The Hawks have needed Korver's offense this postseason, even though the sharpshooter hasn't provided much of his own. He's lost more than 14 percentage points from the league-best 49.2 percent three-point conversion rate he flashed during the regular season.
He hasn't scored as often or as efficiently during the playoffs. But the Hawks have still benefited tremendously from his presence. Atlanta averaged 6.5 more points per 100 possessions with him than without him over the first two rounds.
His shot might not be falling at the moment, but it's still one that demands respect from the defense. Betting that an incendiary career 43.2 percent three-point shooter won't find his rhythm is literally playing with fire.
But trying to contain his involvement presents its own set of problems, as NBA.com's Steve Aschburner noted:
Hitting or not, Korver demands relentless attention that, in his cuts and curls and perpetual motion, often is beyond the stamina and concentration of many defenders. The semifinals dragged down Korver's career playoff 3FG percentage from .388 to .376, but regression to the mean suggests something ominous for some opponent soon.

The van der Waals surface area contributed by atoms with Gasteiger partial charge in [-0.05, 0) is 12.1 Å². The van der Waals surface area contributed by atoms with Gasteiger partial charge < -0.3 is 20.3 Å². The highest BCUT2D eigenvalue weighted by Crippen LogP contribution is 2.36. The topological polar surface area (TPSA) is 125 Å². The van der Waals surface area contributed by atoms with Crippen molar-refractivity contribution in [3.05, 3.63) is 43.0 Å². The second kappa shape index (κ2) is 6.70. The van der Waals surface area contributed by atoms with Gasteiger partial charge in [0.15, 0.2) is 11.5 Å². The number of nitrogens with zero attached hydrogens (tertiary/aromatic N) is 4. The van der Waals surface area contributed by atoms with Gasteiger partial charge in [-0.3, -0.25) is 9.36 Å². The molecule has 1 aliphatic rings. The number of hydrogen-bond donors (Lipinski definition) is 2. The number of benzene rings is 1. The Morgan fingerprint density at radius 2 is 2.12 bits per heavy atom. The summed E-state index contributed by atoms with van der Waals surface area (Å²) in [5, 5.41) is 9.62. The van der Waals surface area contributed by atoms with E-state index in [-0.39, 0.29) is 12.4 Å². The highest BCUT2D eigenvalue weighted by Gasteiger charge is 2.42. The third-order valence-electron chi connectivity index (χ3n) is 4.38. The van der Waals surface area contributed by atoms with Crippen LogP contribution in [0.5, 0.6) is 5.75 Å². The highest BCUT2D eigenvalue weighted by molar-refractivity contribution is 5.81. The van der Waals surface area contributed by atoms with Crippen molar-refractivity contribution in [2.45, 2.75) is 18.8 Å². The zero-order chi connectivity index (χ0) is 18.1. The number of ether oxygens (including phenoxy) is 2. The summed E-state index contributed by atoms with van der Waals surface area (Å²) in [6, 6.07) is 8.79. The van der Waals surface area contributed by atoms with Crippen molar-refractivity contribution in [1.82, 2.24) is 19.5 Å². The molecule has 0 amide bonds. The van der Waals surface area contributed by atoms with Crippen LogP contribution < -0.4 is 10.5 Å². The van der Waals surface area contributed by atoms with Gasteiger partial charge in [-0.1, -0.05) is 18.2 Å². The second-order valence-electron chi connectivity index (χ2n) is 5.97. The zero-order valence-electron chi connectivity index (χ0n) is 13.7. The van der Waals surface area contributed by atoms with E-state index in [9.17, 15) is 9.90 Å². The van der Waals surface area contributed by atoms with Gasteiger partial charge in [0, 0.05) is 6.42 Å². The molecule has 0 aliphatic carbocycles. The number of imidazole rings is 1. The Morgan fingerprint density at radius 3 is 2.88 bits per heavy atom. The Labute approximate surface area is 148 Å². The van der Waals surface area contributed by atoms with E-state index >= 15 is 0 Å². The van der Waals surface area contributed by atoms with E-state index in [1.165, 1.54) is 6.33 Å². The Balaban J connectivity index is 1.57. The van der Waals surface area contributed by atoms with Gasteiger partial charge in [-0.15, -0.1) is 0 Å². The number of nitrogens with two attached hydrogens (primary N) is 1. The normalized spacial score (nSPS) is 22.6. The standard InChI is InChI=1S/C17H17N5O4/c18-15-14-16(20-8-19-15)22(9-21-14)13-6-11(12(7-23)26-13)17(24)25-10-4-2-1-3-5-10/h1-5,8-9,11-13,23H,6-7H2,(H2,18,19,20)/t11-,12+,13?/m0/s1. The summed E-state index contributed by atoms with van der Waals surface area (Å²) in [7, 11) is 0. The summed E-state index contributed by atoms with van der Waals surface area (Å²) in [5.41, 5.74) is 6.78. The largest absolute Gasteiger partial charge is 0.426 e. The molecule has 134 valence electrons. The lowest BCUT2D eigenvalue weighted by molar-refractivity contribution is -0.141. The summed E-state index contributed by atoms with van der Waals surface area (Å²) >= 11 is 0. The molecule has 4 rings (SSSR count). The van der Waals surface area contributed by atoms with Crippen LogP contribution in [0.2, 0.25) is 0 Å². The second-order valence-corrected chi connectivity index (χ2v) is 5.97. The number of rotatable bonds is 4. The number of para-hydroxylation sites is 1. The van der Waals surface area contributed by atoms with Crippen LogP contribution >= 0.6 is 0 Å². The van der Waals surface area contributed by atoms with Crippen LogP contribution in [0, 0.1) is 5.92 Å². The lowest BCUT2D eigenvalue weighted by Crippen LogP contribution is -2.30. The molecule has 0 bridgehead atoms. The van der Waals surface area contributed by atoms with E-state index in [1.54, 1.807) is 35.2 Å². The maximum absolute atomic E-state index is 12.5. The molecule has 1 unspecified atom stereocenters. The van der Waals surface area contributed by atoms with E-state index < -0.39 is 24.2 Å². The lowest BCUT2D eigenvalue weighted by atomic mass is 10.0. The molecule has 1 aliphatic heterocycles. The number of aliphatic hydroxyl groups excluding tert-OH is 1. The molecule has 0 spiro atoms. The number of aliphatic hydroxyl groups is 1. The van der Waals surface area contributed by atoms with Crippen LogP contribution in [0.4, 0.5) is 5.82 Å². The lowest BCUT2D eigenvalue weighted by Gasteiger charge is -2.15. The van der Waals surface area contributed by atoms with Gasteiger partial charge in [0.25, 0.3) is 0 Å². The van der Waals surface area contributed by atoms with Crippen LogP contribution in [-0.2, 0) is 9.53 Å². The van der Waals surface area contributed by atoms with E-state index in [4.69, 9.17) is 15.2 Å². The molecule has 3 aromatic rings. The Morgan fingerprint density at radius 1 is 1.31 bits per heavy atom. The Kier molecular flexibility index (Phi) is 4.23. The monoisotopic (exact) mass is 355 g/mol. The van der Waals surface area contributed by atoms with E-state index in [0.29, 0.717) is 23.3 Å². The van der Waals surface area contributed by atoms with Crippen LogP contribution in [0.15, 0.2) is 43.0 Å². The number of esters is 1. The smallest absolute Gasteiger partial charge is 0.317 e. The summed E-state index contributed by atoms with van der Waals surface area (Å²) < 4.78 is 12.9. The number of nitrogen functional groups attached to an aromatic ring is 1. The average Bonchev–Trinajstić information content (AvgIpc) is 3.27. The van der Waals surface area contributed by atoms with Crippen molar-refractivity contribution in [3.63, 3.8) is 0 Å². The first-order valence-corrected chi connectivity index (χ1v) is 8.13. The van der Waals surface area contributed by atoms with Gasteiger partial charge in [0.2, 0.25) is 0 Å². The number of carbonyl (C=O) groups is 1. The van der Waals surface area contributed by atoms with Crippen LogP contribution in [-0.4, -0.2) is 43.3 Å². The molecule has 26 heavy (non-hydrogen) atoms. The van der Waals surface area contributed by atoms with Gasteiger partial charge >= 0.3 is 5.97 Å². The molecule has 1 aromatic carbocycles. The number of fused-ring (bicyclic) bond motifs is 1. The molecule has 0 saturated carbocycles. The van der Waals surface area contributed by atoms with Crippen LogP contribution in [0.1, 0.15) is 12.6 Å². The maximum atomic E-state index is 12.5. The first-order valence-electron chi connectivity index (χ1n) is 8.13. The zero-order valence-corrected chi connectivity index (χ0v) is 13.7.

Considering the impact Korver has made without shooting well, imagine how effective he'll be when those triples start tickling the twine again.
Until that happens, the Hawks need him to keep shooting and continue searching out other ways to influence the outcome of a game. He can play a big role without scoring.
But it's hard to see Atlanta tallying many wins without a few fiery shooting displays from Korver.
Cleveland: Iman Shumpert